It is one of the most famous French works, and yet its history, as well as its representations, remain unknown. Perhaps because no other painting has succeeded in transcending eras and freeing itself from the only artistic expression as did the Freedom guiding the people. More than a work, it has in fact become a symbol, which the events of French history have appropriated in turn.
Revolutionary painting par excellence, its realization is – wrongly – often associated with 1789. It is however 42 years later, in 1831, that Delacroix presented his work. If the Revolution was still very present in the minds at that time, the Napoleonic Empire and the reestablishment of the monarchy had long since shattered the dreams of a republic. Before a new revolution broke out in July 1830, which prompted Delacroix to paint this picture.
It is therefore in this work, originally, the revolution of July 1830, also called Three Glorious. A revolution sometimes forgotten – perhaps because it lasted “only” three days – but which had a very strong impact. Failing to restore the republic, it ended the reign of the Bourbons (initiated by Henri IV in 1589) and at the same time the absolute monarchy. After Charles X, it was a cousin, Louis-Philippe 1er, who ascended the throne with the title of king of the French.
See also: the July Column at Place de la Bastille, memory of the Three Glorious Ones.
The work of all revolutions
A few months after the event, in December 1830, Delacroix began his work. It immerses the spectator in the heart of a popular revolt, where women and men of all social origins storm a barricade. The rays of the setting sun mixed with the smoke of the cannons highlight an allegorical figure of Liberty which is waving the tricolor flag.
A detail which also gives an indication of the period, since if this flag was indeed created by the Revolution, it was Louis-Philippe 1er who restored it in 1830 and generalized its patriotic use.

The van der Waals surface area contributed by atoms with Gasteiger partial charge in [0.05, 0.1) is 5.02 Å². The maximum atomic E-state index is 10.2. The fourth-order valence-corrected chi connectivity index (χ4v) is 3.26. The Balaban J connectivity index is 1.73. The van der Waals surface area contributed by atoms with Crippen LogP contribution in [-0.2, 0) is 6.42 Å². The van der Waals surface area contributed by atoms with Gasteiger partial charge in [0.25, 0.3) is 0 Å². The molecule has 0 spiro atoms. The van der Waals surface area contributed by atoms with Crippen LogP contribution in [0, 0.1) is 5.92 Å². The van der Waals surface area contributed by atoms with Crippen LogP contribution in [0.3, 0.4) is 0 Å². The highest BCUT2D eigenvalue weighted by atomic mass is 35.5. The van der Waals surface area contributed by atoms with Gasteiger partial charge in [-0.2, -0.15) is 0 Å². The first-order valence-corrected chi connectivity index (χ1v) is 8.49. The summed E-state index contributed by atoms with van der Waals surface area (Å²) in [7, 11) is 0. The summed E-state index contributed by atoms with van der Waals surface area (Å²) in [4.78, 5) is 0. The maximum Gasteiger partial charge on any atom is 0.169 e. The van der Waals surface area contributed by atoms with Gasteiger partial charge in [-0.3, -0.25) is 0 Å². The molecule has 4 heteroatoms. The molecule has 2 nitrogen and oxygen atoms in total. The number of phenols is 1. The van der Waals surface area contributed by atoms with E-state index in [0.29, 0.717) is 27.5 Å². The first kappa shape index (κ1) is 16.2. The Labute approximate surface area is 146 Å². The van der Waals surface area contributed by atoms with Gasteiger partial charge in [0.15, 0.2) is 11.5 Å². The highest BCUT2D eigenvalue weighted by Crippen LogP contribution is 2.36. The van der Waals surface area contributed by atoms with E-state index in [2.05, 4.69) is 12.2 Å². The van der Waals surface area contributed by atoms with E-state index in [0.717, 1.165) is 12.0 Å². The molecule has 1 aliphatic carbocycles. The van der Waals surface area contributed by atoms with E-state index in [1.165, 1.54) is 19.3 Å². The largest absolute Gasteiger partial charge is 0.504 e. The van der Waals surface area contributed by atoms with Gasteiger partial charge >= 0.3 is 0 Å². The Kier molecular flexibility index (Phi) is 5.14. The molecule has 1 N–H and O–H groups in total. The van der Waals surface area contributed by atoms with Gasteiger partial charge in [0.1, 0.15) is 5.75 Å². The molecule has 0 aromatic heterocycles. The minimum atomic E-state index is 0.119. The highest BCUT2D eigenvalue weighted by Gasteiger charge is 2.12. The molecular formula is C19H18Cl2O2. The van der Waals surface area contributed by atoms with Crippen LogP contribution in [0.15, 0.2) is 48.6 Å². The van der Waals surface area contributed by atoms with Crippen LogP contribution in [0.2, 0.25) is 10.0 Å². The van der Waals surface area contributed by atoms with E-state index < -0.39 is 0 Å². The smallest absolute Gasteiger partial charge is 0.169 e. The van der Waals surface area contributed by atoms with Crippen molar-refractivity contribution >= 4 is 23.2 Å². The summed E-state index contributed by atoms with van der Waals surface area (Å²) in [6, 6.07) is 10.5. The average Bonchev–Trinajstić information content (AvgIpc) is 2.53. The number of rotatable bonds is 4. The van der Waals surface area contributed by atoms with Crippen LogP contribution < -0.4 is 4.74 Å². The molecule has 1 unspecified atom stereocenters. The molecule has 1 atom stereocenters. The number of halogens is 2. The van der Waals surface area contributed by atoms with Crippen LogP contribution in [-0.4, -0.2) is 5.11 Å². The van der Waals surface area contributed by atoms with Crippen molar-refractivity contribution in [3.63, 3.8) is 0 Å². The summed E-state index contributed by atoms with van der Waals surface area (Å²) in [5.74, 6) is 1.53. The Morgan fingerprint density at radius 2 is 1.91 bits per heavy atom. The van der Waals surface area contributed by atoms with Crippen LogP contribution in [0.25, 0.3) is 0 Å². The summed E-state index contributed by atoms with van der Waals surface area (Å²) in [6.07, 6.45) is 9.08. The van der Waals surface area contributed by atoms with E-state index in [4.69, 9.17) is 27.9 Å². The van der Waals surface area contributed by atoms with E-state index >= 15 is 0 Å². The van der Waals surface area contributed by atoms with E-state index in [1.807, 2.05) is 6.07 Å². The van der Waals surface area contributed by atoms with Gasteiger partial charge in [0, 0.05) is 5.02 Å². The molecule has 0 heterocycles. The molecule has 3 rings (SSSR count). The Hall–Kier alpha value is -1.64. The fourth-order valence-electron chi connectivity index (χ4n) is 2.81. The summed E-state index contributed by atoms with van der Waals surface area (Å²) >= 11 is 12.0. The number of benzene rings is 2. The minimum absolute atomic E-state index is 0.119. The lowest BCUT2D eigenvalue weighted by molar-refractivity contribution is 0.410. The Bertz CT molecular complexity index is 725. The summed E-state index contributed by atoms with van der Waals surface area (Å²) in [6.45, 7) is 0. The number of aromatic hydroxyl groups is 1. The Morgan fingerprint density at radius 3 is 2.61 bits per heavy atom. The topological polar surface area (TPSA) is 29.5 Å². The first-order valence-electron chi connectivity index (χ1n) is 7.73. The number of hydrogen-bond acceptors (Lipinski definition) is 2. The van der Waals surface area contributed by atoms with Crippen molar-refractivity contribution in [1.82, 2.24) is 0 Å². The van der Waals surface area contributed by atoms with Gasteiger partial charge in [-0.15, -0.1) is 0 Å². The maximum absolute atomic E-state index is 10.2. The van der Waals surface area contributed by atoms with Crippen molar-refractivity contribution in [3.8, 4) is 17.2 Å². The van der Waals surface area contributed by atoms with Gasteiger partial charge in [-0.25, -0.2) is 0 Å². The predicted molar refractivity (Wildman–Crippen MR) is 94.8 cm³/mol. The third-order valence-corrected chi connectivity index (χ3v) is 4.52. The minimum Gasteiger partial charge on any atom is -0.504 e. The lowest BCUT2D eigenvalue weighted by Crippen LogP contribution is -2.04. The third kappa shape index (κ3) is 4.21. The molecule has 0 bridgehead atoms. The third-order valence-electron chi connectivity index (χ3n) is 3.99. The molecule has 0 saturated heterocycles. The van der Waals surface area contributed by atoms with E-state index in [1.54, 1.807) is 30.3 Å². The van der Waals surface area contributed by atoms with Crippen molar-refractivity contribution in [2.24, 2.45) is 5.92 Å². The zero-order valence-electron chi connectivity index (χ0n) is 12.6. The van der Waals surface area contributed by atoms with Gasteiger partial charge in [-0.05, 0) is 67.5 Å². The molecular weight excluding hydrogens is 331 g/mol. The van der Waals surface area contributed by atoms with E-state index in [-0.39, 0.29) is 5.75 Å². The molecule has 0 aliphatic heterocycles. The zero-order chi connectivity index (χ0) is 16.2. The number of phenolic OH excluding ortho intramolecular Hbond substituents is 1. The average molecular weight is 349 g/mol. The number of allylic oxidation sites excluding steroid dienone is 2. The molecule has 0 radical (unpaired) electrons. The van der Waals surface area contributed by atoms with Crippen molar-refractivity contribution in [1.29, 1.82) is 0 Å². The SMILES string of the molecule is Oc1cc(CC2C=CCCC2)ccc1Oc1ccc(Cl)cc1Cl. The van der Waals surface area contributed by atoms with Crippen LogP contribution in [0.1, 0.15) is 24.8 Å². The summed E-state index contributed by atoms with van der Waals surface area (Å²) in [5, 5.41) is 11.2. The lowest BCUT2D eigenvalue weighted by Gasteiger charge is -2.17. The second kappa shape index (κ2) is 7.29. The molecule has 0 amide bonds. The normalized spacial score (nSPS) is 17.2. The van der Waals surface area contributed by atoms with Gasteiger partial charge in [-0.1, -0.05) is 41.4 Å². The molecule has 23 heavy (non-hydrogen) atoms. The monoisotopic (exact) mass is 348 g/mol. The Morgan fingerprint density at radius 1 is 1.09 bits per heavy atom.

“I undertook a modern subject, a barricade, and if I did not win for the fatherland at least I would paint for it” wrote Delacroix to his brother in 1830. Celebrating this new revolution, the artist proposed a allegory so powerful and original that it ended up imposing itself in the collective imagination as the very representation of Liberty, far beyond the events of July 1830. This is how this symbol was taken up later to illustrate the revolution of 1789, and even recovered during the revolution of 1848, which ended the monarchy in France. The work of all revolutions!
See also: Delacroix’s paintings in Parisian churches
Details and anecdotes
At the center of the work, the allegory of freedom is a woman advancing topless, a Phrygian cap on her head, a bayonet gun and the French flag in her hands. This Marianne did not shock so much in 1831 with her warrior symbolism or her bare chest, but rather because of … her hair under her arms! A detail considered vulgar by critics of the time, who swore by smooth and flawless allegories of Victory, like ancient representations.
Beside him is a kid from the suburbs. Character who later inspired Victor Hugo for his Gavroche in Les Misérables. You will also notice behind the boy the towers of Notre-Dame de Paris, which once again became a major Parisian symbol in the 19th century. It is indeed in 1831 that was published, at the same time as this table was unveiled, the famous work of Victor Hugo!
Purchased by Louis-Philippe in 1831, the work, considered too revolutionary, was quickly removed from the Royal Museum, then located at the Luxembourg Palace. She did not enter the Louvre until 1874.
It is nowadays Universal.